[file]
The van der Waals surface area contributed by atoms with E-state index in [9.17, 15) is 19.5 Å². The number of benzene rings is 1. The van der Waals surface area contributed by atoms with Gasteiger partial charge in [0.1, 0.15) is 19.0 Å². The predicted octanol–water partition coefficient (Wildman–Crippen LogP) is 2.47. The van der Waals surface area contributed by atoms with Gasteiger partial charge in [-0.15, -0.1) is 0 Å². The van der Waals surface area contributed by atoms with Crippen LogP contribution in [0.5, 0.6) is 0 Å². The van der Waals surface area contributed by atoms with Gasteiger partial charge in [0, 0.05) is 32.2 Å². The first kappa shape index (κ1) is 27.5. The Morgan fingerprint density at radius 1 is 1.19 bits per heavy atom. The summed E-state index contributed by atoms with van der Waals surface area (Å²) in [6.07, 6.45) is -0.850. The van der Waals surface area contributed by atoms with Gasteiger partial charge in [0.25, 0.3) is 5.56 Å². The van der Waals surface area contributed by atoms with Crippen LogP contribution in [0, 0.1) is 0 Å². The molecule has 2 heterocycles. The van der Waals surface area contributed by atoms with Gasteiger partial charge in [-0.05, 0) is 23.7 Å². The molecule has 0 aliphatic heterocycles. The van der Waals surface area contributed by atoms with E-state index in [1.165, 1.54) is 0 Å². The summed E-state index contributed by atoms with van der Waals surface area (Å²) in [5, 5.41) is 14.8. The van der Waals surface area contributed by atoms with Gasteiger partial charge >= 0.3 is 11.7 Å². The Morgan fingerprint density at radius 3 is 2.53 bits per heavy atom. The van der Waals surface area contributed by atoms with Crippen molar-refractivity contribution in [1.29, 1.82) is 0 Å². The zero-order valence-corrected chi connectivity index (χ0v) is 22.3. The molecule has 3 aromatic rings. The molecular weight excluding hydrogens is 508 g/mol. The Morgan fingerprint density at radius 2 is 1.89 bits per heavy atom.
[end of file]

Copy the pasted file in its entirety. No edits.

The van der Waals surface area contributed by atoms with E-state index in [9.17, 15) is 19.5 Å². The number of benzene rings is 1. The van der Waals surface area contributed by atoms with Gasteiger partial charge in [0.1, 0.15) is 19.0 Å². The predicted octanol–water partition coefficient (Wildman–Crippen LogP) is 2.47. The van der Waals surface area contributed by atoms with Gasteiger partial charge in [-0.15, -0.1) is 0 Å². The van der Waals surface area contributed by atoms with Crippen LogP contribution in [0.5, 0.6) is 0 Å². The van der Waals surface area contributed by atoms with Gasteiger partial charge in [0, 0.05) is 32.2 Å². The first kappa shape index (κ1) is 27.5. The Morgan fingerprint density at radius 1 is 1.19 bits per heavy atom. The summed E-state index contributed by atoms with van der Waals surface area (Å²) in [6.07, 6.45) is -0.850. The van der Waals surface area contributed by atoms with Gasteiger partial charge in [0.25, 0.3) is 5.56 Å². The van der Waals surface area contributed by atoms with Crippen LogP contribution in [0, 0.1) is 0 Å². The molecule has 2 heterocycles. The van der Waals surface area contributed by atoms with Gasteiger partial charge in [-0.05, 0) is 23.7 Å². The molecule has 0 aliphatic heterocycles. The van der Waals surface area contributed by atoms with E-state index in [1.165, 1.54) is 0 Å². The summed E-state index contributed by atoms with van der Waals surface area (Å²) in [5, 5.41) is 14.8. The van der Waals surface area contributed by atoms with Gasteiger partial charge >= 0.3 is 11.7 Å². The Morgan fingerprint density at radius 3 is 2.53 bits per heavy atom. The van der Waals surface area contributed by atoms with Crippen molar-refractivity contribution in [1.29, 1.82) is 0 Å². The zero-order valence-corrected chi connectivity index (χ0v) is 22.3. The molecule has 3 aromatic rings. The molecular weight excluding hydrogens is 508 g/mol. The Morgan fingerprint density at radius 2 is 1.89 bits per heavy atom.